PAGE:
The introduction of a single price for emission allowances across the European Union should be accompanied by the compensatory mechanisms for countries with lower per capita income, who would be relatively harder hit by an EU-wide carbon price.
Such solutions were applied both at the time of the introduction of the existing ETS system and its subsequent reforms. And here another challenge arises. Some countries, such as France, have a largely zero-emission system for heating buildings, due to the fact that a majority of homes are heated by electricity from nuclear power plants.
How then, is France going to participate in the burden-sharing with poorer EU countries?
Proposing far-reaching reforms to the system, such as setting up a new ETS for the transport and buildings sectors, is a way of complicating and slowing down the decision-making process at a time when we should be moving as quickly as possible towards increasing and implementing ambition in existing measures of the Fit-for-55 package.
If we want to achieve climate neutrality by 2050, we should take determined action in all areas of the economy in 2030 in Europe.
The latest report by Cambridge Econometrics entitled “Exploring the trade-offs in different paths to reduce transport and heating emissions in Europe” indicates that appropriately introduced higher reduction targets in sectors not covered by the ETS system lead to an increase in GDP and job growth if achieved through a policy mix of stringent regulations.
The same report indicates that including transport and buildings in a new ETS, without deep reform of the member states’ revenue system, does not guarantee such positive socio-economic effects.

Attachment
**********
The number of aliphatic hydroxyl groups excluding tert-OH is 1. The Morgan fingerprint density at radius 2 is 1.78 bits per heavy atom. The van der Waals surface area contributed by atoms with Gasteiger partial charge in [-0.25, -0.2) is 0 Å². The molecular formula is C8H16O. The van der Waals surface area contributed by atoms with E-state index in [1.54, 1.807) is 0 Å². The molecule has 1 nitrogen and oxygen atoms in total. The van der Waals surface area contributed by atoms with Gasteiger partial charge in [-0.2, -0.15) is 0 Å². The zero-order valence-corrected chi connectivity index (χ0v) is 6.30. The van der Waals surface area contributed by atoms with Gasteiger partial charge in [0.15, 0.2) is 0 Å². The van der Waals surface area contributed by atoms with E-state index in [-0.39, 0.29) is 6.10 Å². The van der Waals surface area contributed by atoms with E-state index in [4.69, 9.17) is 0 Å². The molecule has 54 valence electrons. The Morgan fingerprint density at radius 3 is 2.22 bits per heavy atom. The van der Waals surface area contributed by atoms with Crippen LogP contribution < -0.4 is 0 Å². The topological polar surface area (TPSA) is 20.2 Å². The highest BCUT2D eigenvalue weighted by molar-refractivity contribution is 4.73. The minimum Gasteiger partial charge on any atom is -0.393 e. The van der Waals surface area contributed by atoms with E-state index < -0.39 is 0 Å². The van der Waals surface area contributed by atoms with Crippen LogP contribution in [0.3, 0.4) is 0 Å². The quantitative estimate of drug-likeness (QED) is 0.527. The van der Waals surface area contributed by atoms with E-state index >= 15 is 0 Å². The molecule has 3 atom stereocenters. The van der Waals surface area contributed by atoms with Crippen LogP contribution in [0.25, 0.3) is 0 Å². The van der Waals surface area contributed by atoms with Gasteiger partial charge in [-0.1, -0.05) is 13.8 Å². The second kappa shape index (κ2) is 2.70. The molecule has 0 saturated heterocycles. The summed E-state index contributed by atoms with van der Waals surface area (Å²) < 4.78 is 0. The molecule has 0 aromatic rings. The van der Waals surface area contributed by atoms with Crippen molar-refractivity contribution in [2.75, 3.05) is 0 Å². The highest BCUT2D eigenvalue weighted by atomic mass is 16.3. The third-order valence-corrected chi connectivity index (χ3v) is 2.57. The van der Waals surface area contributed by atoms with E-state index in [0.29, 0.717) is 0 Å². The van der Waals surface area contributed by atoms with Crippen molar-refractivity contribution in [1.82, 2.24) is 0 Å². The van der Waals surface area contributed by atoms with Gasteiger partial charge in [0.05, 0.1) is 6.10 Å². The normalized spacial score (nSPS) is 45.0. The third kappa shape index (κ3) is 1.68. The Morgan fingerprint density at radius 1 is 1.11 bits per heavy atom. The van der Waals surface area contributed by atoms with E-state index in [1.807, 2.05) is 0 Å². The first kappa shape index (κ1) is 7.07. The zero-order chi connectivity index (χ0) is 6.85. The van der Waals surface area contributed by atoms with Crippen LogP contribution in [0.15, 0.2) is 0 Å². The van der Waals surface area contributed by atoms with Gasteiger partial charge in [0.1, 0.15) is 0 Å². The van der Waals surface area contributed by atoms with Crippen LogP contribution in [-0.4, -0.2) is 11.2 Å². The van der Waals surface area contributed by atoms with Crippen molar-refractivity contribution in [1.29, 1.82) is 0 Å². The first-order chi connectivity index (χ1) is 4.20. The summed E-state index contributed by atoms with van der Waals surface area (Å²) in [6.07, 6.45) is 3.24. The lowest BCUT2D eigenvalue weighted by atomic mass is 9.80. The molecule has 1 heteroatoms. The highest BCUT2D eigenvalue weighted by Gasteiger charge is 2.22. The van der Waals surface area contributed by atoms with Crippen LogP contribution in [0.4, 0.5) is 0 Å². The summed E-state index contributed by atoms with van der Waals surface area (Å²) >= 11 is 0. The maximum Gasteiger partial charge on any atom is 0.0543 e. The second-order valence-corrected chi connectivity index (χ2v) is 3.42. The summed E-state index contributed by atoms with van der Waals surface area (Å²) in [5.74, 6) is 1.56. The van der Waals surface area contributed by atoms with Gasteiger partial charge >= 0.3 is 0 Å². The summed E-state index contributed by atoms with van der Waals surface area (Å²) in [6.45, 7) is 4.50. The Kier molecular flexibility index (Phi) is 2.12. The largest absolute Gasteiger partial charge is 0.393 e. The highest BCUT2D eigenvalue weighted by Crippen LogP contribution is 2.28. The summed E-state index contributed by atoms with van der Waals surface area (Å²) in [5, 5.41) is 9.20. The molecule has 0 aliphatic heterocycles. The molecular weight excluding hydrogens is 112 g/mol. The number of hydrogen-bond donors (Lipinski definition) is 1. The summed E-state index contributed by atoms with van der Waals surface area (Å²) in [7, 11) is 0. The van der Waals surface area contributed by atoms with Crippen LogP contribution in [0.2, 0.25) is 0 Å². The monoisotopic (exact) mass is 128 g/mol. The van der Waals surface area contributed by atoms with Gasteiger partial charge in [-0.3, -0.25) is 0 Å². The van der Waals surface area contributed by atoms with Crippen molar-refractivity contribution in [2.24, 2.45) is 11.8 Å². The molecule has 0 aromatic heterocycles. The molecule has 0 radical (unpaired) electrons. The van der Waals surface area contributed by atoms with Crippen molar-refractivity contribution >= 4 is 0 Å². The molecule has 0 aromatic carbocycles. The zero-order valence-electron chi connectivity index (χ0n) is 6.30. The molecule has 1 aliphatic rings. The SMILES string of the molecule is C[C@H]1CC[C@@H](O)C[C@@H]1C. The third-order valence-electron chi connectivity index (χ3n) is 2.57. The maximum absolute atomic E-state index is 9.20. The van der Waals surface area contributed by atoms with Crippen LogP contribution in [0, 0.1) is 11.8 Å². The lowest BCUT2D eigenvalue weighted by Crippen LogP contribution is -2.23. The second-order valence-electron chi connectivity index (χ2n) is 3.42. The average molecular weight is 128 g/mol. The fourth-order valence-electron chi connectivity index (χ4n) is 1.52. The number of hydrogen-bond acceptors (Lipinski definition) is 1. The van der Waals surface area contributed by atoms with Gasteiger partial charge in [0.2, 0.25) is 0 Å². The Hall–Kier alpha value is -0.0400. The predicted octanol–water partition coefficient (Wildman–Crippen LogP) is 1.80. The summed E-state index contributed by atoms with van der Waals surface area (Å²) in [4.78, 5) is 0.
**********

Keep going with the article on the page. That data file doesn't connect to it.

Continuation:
If we really want to undertake a reduction in road transport emissions in Europe, we must rely on mechanisms that are already in operation, and we must only ensure that they are able to implement the new, stricter climate policy objectives. In the transport sector, a prerequisite for achieving climate neutrality in 2050 is to end the sale of new combustion-engine cars (ICEs) by 2035.
By then, the automotive industry should have carried out the necessary restructuring and should have switched its production capacity to zero-emission cars.
The only effective mechanism which will be able to mobilise the car industry for the necessary transformation is a further tightening of the emission limits contained in the regulation setting CO2 emissions from ICE cars.
In the buildings sector, firstly, we must introduce regulations to ensure that all new buildings are zero-emission as soon as possible. We must allocate appropriate funding in our national budgets and in European funds as well as deliver robust legislation to retrofit existing buildings.
In conclusion, I hope that the forthcoming European Council will concentrate on answering the question of how to achieve the climate policy objectives as quickly and effectively as possible on the basis of legal foundations which are familiar to everyone.
Otherwise, there is a risk that instead of continuing the current systems, which is good enough, we will be immersed for many months in negotiating successive intergovernmental compromises.